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Children born prematurely: Cognitive outcomes and preliminary findings for subsequent intervention

Ko, Helen Hoi Lam (2015) Children born prematurely: Cognitive outcomes and preliminary findings for subsequent intervention. Professional Doctorate thesis, Murdoch University.

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Abstract

Well-established evidence shows that children born preterm/low birth weight (LBW) are at increased risk of academic difficulties (Lee, Yeatman, Luna, & Feldman, 2011; Pritchard et al., 2009) and, despite global IQ scores within the normal range, nonetheless display lower academic performance than their same age peers (Bhutta, Cleves, Casey, Cradock, & Anand, 2002; Kerr-Wilson, Mackay, Smith, & Pell, 2011). This is not fully understood and previous attempts to improve these circumstances through means of cognitive intervention have met with little success. Therefore, the current thesis investigates possible underlying mechanisms of this intellectual disparity and tests the effectiveness of one potential intervention. In doing so, the studies presented focus specifically on fluid intelligence (Taub, 2002). The investigation through fluid intelligence is relatively novel in the current literature and therefore worthy of further exploration. Normal individual differences in fluid intelligence have been explained with reference to information processing parameters. Previous studies have shown that children born preterm/LBW have impairments in basic processes identified with executive function (Aarnoudse-Moens, Smidts, Oosterlaan, Duivenvoorden, & Weisglas-Kuperus, 2009; Mulder, Pitchford, Hagger, & Marlow, 2009). However, the current study is the first to test whether differences in fluid intelligence, as measured by the Cattell Culture Fair Tests, between preterm (n = 217) and typically developing children (n = 145) could be accounted for by differences in working memory and cognitive flexibility, as measured by the digit span tasks and the Wisconsin Card Sorting Test respectively. Results indicate that the seven to nine years old preterm cohort performed less well on measures of fluid intelligence than their peers across all age groups and their differences were partially mediated by both working memory and cognitive flexibility in a multiple mediation analysis. It also identified at least one year of developmental delay in fluid intelligence between the clinical group and their peers.

Provided with evidence from Study 1 and parallel research suggesting that computerized working memory training may enhance working memory and fluid intelligence in non-clinical groups (Jaeggi, Buschkuehl, Jonides, & Perrig, 2008; Klingberg, Forssberg, & Westerberg, 2002; Studer et al., 2009), the second goal of this thesis was to conduct a preliminary study to investigate the feasibility of cognitive training for children born preterm/LBW. Therefore, in the second study, the utility of a brief adaptive working memory span training program (Buschkuehl, Jaeggi, Kobel, & Perrig, 2008) was tested in typically developing children. Sixty-three children, aged seven to nine years, were randomly assigned to one of three groups: Intervention, active control and passive control. The intervention group was trained in the adaptive version of the working memory span task and the active control group was trained in the nonadaptive version. Both groups trained for 15 minutes each day for a duration of 20 days. Participants in the passive control group participated only in pre and post assessments. All participants were assessed using the digit span and spatial span tasks for measuring working memory, the Stroop task for measuring executive control, a reaction time task for measuring processing speed and the Raven’s Standard Progressive Matrices for measuring fluid intelligence. Results indicate that children in the intervention group improved on their trained task and demonstrated significant far transfer effects on the assessment of fluid intelligence compared to both control groups. However, no near transfer to other measures was found. The reason behind the occurrence of far transfer effect without evidence of near transfer effects was unclear. However, given that the adaptive complex working memory training task was not in any way similar to the fluid intelligence measure, significant differences in fluid intelligence gains were unlikely to have been a consequence of practice or general familiarity effects but, rather, a consequence of the training.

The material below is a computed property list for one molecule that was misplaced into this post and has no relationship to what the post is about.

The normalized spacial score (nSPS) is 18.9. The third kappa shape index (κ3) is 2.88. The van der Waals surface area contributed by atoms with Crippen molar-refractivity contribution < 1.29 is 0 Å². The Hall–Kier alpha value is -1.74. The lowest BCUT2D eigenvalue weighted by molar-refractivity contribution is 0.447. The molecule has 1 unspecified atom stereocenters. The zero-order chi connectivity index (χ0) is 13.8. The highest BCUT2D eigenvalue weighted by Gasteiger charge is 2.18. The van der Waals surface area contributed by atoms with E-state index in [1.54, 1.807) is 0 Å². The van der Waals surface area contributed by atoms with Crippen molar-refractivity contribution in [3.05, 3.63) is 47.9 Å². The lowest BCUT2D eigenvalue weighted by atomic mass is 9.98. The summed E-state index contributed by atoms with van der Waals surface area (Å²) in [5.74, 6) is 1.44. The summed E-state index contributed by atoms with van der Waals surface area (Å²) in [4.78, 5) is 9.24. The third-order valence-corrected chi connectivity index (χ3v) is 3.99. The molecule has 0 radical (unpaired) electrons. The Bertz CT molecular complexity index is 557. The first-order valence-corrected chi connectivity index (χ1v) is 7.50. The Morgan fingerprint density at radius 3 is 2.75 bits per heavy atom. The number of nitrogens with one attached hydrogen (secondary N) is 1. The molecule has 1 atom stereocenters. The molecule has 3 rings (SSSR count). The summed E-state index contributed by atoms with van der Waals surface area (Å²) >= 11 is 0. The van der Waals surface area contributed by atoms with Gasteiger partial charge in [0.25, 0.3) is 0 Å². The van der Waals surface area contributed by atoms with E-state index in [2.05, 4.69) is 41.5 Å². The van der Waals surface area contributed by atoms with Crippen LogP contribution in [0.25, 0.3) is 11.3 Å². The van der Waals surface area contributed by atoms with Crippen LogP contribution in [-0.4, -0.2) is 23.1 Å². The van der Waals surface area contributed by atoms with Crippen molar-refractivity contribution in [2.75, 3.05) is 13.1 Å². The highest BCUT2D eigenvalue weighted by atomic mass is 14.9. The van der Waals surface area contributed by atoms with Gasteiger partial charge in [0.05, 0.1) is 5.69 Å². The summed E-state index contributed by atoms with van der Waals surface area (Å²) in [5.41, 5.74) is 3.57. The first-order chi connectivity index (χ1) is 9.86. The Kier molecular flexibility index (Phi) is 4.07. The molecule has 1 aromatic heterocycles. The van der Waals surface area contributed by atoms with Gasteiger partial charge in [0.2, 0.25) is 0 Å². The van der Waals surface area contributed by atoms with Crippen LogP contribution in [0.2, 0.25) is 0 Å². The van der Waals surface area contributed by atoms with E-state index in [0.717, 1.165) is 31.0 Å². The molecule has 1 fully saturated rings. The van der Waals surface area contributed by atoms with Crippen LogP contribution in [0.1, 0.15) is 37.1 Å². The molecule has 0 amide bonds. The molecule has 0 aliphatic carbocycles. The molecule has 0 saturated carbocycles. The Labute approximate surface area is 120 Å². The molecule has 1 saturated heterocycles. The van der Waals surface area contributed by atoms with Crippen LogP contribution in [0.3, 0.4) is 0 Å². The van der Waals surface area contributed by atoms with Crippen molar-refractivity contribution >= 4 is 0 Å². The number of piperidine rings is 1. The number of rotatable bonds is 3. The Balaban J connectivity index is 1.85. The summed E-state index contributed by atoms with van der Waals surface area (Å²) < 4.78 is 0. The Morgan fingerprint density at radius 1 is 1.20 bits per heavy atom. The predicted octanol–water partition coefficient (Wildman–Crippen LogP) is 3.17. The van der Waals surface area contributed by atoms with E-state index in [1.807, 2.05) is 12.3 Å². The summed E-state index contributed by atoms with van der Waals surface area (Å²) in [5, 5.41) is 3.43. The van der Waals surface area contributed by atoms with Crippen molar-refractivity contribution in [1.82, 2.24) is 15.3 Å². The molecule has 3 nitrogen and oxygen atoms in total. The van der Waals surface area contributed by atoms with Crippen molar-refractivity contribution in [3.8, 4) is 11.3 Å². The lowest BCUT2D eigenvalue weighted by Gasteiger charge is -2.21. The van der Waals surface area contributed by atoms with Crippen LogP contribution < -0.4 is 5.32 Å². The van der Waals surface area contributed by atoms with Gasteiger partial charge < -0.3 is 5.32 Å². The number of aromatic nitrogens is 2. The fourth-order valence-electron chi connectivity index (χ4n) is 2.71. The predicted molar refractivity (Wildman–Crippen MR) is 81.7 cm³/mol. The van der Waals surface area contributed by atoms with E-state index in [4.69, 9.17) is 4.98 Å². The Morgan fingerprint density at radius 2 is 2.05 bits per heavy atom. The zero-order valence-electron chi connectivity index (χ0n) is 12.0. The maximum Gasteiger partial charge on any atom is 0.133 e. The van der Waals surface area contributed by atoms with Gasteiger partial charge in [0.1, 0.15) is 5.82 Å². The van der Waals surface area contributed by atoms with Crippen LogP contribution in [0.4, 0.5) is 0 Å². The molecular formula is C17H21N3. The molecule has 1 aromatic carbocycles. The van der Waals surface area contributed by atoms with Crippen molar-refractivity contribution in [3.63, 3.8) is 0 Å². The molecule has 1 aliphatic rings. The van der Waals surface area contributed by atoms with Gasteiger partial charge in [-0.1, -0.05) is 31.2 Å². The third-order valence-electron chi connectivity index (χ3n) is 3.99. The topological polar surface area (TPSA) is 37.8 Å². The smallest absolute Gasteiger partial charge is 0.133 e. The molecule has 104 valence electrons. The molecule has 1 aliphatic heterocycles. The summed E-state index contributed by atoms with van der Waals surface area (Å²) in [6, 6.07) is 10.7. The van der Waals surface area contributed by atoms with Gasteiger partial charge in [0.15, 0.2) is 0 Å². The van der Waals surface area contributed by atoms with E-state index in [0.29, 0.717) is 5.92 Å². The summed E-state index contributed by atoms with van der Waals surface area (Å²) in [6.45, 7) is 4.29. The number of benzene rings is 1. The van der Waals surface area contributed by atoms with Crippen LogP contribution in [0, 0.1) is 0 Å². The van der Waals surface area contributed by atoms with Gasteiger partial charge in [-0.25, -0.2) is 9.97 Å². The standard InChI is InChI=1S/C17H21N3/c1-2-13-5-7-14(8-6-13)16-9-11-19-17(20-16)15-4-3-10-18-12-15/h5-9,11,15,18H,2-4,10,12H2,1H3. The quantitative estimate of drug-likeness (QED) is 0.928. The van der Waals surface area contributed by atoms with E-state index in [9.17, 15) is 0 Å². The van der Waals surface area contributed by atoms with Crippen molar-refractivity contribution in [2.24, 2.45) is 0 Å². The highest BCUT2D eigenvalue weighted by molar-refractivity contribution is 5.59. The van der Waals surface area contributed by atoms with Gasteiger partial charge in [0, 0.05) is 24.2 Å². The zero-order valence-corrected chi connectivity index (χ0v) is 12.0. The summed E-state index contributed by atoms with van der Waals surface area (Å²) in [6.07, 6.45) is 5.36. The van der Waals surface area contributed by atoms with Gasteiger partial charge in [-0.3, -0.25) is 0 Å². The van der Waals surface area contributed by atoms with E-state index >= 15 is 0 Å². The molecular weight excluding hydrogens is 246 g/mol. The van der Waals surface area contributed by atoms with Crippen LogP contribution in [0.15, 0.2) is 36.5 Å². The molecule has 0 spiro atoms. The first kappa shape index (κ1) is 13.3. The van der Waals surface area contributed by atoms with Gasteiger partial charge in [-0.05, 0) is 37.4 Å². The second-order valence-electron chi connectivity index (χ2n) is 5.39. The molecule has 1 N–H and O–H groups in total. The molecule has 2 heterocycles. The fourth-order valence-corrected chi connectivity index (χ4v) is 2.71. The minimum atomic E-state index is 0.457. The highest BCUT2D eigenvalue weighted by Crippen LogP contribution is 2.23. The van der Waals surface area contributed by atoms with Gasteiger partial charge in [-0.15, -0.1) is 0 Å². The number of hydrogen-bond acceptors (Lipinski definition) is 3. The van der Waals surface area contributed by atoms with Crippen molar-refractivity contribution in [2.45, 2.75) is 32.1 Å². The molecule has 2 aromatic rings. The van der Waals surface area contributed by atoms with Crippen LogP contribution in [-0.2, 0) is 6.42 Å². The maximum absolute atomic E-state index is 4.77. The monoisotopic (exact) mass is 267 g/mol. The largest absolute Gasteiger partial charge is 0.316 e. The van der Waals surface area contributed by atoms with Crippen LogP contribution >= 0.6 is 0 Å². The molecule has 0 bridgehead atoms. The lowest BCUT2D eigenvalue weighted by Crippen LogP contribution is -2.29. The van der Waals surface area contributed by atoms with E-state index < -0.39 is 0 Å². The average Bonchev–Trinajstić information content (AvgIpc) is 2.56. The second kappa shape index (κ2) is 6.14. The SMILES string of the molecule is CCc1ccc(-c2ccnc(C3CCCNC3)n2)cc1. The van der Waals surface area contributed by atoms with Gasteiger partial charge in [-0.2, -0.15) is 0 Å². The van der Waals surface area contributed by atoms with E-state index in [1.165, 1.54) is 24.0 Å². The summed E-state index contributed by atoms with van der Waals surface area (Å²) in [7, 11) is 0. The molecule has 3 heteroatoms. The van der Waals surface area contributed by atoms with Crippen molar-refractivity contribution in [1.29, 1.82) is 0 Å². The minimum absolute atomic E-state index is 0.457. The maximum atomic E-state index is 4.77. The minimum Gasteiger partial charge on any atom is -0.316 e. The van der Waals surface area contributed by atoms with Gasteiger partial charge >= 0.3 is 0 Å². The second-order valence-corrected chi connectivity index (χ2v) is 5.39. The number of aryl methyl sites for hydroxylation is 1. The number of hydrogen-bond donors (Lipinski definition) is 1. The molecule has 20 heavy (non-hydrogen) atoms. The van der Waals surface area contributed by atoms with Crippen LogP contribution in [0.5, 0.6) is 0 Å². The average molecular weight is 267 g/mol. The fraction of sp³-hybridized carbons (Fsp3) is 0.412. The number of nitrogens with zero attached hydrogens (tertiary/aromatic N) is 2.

Although Study 1 identified that working memory and cognitive flexibility partially mediate birth status-related differences in Gf, the impact of these variables on academic performance in children born preterm is still unknown. Nonetheless, current evidence of far transfer to fluid intelligence after adaptive complex working memory span training provides support for the utility of WM training and modifiability in Gf. This in turn provides a preliminary evidence-base approach for psychologists to work toward providing neuro-remediation treatment options to targeted clinical groups, such as those born preterm with fluid intelligence deficiencies. In combination, the outcomes of these two studies provide both a theoretical contribution to our understanding of the deficits observed in children born preterm and an applied contribution to beginning the process of developing appropriate intervention programmes suitable for this clinical group in the future, with hopeful prospects for improving cognitive outcomes.

Publication Type: Thesis (Professional Doctorate)
Murdoch Affiliation: School of Psychology and Exercise Science
Supervisor: Davis, Helen and Reid, Corinne
URI: http://researchrepository.murdoch.edu.au/id/eprint/31146
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